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What is Obstructive Sleep Apnea (OSA)
Sleep apnea is essentially your body choking on itself and causing repeated episodes of partial or complete suffocation sometimes lasting a minute or more.
These choking and suffocating episodes repeat constantly throughout the night causing a myriad of health complications including increased risk of stroke,heart attack and even death. The cause of this collapse in the airway is usually due to the soft tissues in the mouth, tongue or throat closing down and blocking airflow during sleep. The first sign of this is usually snoring which happens when you are attempting to breathe through a narrow airway. If left untreated snoring often escalates to full OSA where the narrow airway is now completely blocked.
Nearly 1 in 4 adults over 30 are unknowingly suffering from at least mild sleep apnea.
Do you snore loudly (louder than a person talking or loud enough to be heard through closed doors)?
Do you often feel tired, fatigued or sleepy during the day?
Has your spouse or bed partner ever observed you stop or pause breathing in your sleep?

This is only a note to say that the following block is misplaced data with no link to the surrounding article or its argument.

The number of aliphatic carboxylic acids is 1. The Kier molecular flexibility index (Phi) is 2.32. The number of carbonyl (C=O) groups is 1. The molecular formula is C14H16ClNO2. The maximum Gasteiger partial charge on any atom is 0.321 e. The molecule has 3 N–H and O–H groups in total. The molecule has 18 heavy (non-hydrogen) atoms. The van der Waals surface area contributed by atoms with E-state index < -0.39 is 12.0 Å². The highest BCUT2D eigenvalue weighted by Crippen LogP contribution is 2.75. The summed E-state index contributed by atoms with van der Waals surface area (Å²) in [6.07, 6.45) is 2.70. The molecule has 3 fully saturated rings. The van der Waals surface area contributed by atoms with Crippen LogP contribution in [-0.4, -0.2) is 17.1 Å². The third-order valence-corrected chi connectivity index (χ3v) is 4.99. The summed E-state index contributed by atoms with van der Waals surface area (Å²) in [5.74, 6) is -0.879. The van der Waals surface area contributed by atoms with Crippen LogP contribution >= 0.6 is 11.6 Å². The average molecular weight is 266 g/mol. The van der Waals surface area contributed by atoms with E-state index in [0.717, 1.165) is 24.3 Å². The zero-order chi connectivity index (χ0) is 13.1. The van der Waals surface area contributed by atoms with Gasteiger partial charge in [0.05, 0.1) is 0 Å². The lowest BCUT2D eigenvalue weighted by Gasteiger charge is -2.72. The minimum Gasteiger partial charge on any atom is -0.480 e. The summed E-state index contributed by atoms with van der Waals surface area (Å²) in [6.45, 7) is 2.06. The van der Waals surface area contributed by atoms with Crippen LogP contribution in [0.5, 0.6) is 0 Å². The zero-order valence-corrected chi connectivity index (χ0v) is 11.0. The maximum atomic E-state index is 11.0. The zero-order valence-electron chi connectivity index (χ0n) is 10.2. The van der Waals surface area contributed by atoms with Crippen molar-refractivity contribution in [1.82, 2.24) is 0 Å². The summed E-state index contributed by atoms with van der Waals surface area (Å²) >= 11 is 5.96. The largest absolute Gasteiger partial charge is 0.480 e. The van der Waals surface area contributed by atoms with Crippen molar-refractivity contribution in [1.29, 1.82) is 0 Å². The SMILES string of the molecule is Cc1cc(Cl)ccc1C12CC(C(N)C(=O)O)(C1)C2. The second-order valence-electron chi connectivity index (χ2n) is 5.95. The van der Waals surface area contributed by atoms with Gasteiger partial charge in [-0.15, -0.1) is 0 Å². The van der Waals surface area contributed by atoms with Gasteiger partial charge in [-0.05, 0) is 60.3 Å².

Do you have or are you being treated for high blood pressure?
Are you overweight or obese?
Are you over 50 years old?
Is your neck circumference greater than 16 inches?
Are you male?
If you answered yest to two or more of the above questions then you should have your sleep health evaluated. Please take a moment and fill out our sleep health evaluation online. Test results are available to you immediately.
Common sleep apnea symptoms include:
- Waking up with a very sore or dry throat.
- Loud snoring.
- Occasionally waking up with a choking or gasping sensation.
- Sleepiness or lack of energy during the day.
- Sleepiness while driving.
- Morning headaches.
- Restless sleep.
- Forgetfulness, mood changes, and a decreased interest in sex.
Causes of Sleep Apnea
In adults, the most common cause of obstructive sleep apnea is excess weight and obesity, which is associated with soft tissue of the mouth and throat. During sleep, when throat and tongue muscles are more relaxed, this soft tissue can cause the airway to become blocked.
Recent global research and clinical trials have demonstrated that dentistry can be successful in treating mild to moderate sleep apnea, snoring and TMJ disorders. Our practice incorporates specialized dental services that use oral appliances to help ease the symptoms of sleep apnea, snoring, and jaw disorders.
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Snoring and Sleep Apnea